The intergenerational inequality of climate change
Published in the journal Science, this intergenerational eco report finds if the planet continues to warm at its current trajectory the average kindergarten kid will live through about three times as many climate disasters as their 1960s born grandparents. That’s twice as many bushfires, 1.7 times as many tropical cyclones, 3.4 times more river floods, 2.5 times more crop failures and 2.3 time as many droughts.
Worse in Africa
Unless we manage to limit warming to 1.5 degrees Celsius above preindustrial levels (according to Climate Tracker we are currently heading for 2.9ºC by the end of this century), today’s children will be exposed to an average of five times more disasters than if they had lived 150 years ago. However, life events will be significantly worse for young people growing up in developing nations: children in Sub-Saharan Africa will live through 50–54 times as many heat waves compared to their preindustrial fore-bearers.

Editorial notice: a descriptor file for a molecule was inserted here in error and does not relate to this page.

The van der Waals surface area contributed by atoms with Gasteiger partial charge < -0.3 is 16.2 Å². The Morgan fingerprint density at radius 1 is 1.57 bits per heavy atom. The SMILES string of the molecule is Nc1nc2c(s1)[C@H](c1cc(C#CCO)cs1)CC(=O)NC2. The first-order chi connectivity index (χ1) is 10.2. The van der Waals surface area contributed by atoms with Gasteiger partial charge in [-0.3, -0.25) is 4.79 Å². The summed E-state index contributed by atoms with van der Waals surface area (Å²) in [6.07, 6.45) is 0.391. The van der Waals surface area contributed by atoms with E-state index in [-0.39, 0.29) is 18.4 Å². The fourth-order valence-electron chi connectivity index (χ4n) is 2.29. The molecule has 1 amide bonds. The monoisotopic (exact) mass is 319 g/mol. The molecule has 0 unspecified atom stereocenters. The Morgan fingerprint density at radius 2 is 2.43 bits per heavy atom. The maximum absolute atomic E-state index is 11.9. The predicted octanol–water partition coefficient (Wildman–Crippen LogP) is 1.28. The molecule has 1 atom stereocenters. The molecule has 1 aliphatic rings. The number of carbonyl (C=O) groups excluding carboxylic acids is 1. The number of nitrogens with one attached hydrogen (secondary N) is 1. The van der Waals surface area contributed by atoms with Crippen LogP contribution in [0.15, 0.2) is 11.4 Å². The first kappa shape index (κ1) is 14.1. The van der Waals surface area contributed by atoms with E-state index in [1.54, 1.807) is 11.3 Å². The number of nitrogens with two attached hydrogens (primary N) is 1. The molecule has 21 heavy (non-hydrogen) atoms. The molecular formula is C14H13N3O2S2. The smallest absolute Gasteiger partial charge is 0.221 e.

Since more than half of the world’s greenhouse gases were generated after 1990, today’s children will be forced to endure the consequences created during their parents’ lifetimes.
The climate change and resource security megatrend highlights the necessity for corporations to disrupt their business-as-usual approach. The latest IPCC report states it is now ‘almost inevitable’ that temperatures will rise by more than 1.5 degrees. The UN Secretary General said it is possible to avert climate disaster however he warns that:
“High emitting governments and corporations are not just turning a blind eye, they are adding fuel to the flames.”
A business-as-usual approach will ensure the world will not be able to continue as usual for much longer.
Megatrends watch: climate and resource security
This update is part of our Megatrends Watch series, which tracks developments that inform our six global megatrends….
Image: Michael Held